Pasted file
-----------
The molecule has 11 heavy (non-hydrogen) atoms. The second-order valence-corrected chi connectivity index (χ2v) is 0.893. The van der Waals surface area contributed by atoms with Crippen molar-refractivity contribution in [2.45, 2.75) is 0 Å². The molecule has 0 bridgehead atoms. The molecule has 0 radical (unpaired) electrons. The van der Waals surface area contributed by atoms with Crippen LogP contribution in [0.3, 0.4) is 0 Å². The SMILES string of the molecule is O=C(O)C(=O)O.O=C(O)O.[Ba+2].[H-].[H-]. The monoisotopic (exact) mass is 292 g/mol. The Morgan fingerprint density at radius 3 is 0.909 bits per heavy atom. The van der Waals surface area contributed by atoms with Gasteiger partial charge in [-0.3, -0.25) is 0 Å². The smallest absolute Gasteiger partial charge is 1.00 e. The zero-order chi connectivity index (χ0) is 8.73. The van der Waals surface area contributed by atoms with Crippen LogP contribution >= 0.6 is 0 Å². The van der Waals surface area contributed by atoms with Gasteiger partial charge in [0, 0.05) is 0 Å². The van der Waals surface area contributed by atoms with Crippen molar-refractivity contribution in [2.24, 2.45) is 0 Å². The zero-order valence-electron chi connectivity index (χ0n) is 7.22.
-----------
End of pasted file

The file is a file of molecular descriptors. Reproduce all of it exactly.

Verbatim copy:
The molecule has 11 heavy (non-hydrogen) atoms. The second-order valence-corrected chi connectivity index (χ2v) is 0.893. The van der Waals surface area contributed by atoms with Crippen molar-refractivity contribution in [2.45, 2.75) is 0 Å². The molecule has 0 bridgehead atoms. The molecule has 0 radical (unpaired) electrons. The van der Waals surface area contributed by atoms with Crippen LogP contribution in [0.3, 0.4) is 0 Å². The SMILES string of the molecule is O=C(O)C(=O)O.O=C(O)O.[Ba+2].[H-].[H-]. The monoisotopic (exact) mass is 292 g/mol. The Morgan fingerprint density at radius 3 is 0.909 bits per heavy atom. The van der Waals surface area contributed by atoms with Gasteiger partial charge in [-0.3, -0.25) is 0 Å². The smallest absolute Gasteiger partial charge is 1.00 e. The zero-order chi connectivity index (χ0) is 8.73. The van der Waals surface area contributed by atoms with Crippen LogP contribution >= 0.6 is 0 Å². The van der Waals surface area contributed by atoms with Gasteiger partial charge in [0, 0.05) is 0 Å². The van der Waals surface area contributed by atoms with Crippen molar-refractivity contribution in [2.24, 2.45) is 0 Å². The zero-order valence-electron chi connectivity index (χ0n) is 7.22.